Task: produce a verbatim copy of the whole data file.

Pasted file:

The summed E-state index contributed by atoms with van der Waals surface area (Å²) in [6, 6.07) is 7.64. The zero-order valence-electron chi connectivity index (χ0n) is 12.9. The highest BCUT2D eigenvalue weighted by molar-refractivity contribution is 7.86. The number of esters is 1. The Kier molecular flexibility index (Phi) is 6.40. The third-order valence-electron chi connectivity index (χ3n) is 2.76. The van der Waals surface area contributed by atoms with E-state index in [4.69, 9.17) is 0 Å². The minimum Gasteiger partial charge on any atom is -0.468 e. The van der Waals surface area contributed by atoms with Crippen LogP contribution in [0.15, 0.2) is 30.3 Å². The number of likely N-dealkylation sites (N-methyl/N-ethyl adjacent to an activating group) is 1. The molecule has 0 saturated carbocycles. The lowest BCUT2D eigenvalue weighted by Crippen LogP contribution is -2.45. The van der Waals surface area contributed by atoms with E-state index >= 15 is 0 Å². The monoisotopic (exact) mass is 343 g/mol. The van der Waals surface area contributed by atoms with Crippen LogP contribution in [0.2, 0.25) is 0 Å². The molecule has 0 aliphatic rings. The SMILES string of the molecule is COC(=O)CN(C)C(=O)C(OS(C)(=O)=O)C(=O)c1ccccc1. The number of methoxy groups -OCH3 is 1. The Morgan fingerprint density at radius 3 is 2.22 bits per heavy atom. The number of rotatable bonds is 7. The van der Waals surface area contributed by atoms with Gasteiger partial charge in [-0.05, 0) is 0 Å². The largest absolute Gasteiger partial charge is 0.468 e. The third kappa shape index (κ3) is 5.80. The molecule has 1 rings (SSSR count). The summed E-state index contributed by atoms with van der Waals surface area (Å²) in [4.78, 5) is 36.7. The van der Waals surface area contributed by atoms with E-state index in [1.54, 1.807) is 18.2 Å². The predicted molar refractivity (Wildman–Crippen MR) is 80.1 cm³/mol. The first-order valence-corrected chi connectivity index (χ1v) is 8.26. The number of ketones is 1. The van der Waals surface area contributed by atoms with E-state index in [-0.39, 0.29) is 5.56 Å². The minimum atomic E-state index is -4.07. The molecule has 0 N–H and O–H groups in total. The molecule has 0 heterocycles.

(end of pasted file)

The summed E-state index contributed by atoms with van der Waals surface area (Å²) in [6, 6.07) is 7.64. The zero-order valence-electron chi connectivity index (χ0n) is 12.9. The highest BCUT2D eigenvalue weighted by molar-refractivity contribution is 7.86. The number of esters is 1. The Kier molecular flexibility index (Phi) is 6.40. The third-order valence-electron chi connectivity index (χ3n) is 2.76. The van der Waals surface area contributed by atoms with E-state index in [4.69, 9.17) is 0 Å². The minimum Gasteiger partial charge on any atom is -0.468 e. The van der Waals surface area contributed by atoms with Crippen LogP contribution in [0.15, 0.2) is 30.3 Å². The number of likely N-dealkylation sites (N-methyl/N-ethyl adjacent to an activating group) is 1. The molecule has 0 saturated carbocycles. The lowest BCUT2D eigenvalue weighted by Crippen LogP contribution is -2.45. The van der Waals surface area contributed by atoms with E-state index >= 15 is 0 Å². The monoisotopic (exact) mass is 343 g/mol. The van der Waals surface area contributed by atoms with Crippen LogP contribution in [0.2, 0.25) is 0 Å². The molecule has 0 aliphatic rings. The SMILES string of the molecule is COC(=O)CN(C)C(=O)C(OS(C)(=O)=O)C(=O)c1ccccc1. The number of methoxy groups -OCH3 is 1. The Morgan fingerprint density at radius 3 is 2.22 bits per heavy atom. The number of rotatable bonds is 7. The van der Waals surface area contributed by atoms with Gasteiger partial charge in [-0.05, 0) is 0 Å². The largest absolute Gasteiger partial charge is 0.468 e. The third kappa shape index (κ3) is 5.80. The molecule has 1 rings (SSSR count). The summed E-state index contributed by atoms with van der Waals surface area (Å²) in [4.78, 5) is 36.7. The van der Waals surface area contributed by atoms with E-state index in [1.54, 1.807) is 18.2 Å². The predicted molar refractivity (Wildman–Crippen MR) is 80.1 cm³/mol. The first-order valence-corrected chi connectivity index (χ1v) is 8.26. The number of ketones is 1. The van der Waals surface area contributed by atoms with E-state index in [-0.39, 0.29) is 5.56 Å². The minimum atomic E-state index is -4.07. The molecule has 0 N–H and O–H groups in total. The molecule has 0 heterocycles.